In the spring of Becker’s second year, she came across Disney College Program, an internship program at Disney’s Corporate Headquarters in Orlando, Fla. After going through the competitive interview process and being hired as an intern, Becker completed her internship with Disney last spring. From January to May, Becker assisted in attraction operations, guest services, and daily operations.

As Becker moves towards graduation this upcoming December, she would love to go back to Disney and continue working in the Public Relations realm. Becker believes her experience as an OPA at Minnesota State Mankato will help develop transferrable skills that will carry into her professional career.

This story highlights students, faculty, staff, and/or events from Student Affairs Offices fostering big ideas and real-world thinking on campus and in the community.

From left to right: Becky Osborn, Anna Haywood, MacKenzie Becker and Zoey Smith

From left to right: Becky Osborn, Anna Haywood, MacKenzie Becker and Zoey Smith.

Ben Shakespear, a native of Sydney Australia, moved to Minnesota three years ago to enroll at Minnesota State University, Mankato. Although Shakespear is a long way from home, he has made a home here at Minnesota State Mankato.

Political Science major with a nonprofit leadership minor. Shakespear has become active in the international community, the Minnesota State Student Association (MSSA) and Greek organizations— all of which have provided practical learning experiences outside of the classroom.

Shakespear chose Minnesota State Mankato because of its thriving international student population and because of the Cultural Contribution Scholarship that is awarded to all international students who are able to maintain a 2.5 GPA and complete 25 hours of service hours to the local community each semester.

In addition to his involvement among the international community, Shakespear has been involved in MSSA for the last three years. He’s served as Senator, Vice-President and in 2014-15, he will be the Speaker of the Student Association. “A lot of people hear the words ‘student government’ and cringe,” Shakespear says. “But in all honesty this organization does some amazing things for students, including a free attorney during the school year, a rental textbook program, and a rental car service.”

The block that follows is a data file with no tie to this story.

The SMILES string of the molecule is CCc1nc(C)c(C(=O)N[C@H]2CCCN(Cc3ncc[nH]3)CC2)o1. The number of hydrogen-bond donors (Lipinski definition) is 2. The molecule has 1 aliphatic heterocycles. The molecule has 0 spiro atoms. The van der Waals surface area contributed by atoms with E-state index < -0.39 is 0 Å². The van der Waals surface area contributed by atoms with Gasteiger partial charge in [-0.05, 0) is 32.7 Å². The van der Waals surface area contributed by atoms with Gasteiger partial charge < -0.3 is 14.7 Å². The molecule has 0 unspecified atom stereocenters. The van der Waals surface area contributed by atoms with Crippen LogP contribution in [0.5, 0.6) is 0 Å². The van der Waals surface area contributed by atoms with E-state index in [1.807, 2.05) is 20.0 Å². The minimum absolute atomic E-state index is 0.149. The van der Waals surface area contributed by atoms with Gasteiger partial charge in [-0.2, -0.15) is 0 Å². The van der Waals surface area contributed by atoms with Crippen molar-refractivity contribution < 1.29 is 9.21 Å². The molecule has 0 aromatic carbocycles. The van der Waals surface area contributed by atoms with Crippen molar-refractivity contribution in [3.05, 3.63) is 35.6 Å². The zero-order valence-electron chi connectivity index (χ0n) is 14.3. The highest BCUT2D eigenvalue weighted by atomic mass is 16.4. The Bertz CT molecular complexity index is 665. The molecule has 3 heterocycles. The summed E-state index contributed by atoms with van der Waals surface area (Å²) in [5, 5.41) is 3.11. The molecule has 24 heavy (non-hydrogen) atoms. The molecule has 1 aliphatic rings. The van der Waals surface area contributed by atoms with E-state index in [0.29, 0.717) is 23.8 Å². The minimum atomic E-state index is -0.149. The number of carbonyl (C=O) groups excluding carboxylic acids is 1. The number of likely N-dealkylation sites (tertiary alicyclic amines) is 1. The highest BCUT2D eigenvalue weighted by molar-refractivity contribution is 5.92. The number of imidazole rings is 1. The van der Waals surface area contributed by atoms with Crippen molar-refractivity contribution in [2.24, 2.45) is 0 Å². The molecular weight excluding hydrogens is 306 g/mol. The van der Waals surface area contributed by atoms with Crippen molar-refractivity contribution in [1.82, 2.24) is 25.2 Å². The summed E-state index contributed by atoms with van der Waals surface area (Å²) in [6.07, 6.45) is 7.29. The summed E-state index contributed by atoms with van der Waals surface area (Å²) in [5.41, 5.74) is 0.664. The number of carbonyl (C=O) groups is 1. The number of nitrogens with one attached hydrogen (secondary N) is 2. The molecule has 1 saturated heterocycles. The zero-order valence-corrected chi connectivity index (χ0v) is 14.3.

Becker was undecided about what major she wanted to pursue when she first came to Minnesota State Mankato. Because she had no idea what majors to even explore, her registration advisor encouraged her to sign up for the First Year Experience course. During this course, she was connected to her undecided advisor, Sara Granberg-Rademacker. With Granberg-Rademaker’s help, Becker started exploring various resources around campus to help narrow her interests.

Shakespear’s involvement in MSSA has taught him the importance of civic engagement and advocacy. He has realized that MSSA “has been an extraordinary addition to [his] college experience” because he is able to join “a dedicated group of students lobbying [for their peers] behind the scenes at the administrative, state and federal levels.

Another organization Shakespear has joined is the Sigma Nu fraternity. His involvement with the Greeks has provided him valuable life lessons that can’t be learned from a textbook. He has been able to endure lessons and experiences of leadership, academics and social skills the life-long friends.

Shakespear can already see that his involvement in many different organizations on campus has impacted his experience at Minnesota State Mankato as well as his personal development. As he considers finishing his studies in the near future and what it will mean to be an alum of Minnesota State Mankato, he also sees how important alumni are to the University. “To the Alumni, thank you for what you have already done and what you will do in the future for this great institution,” Shakespear says. “The recent future has seen what started as a small teacher’s college and has expanded to become the top public university in the state of Minnesota, none of which could not have been achieved without all of you.”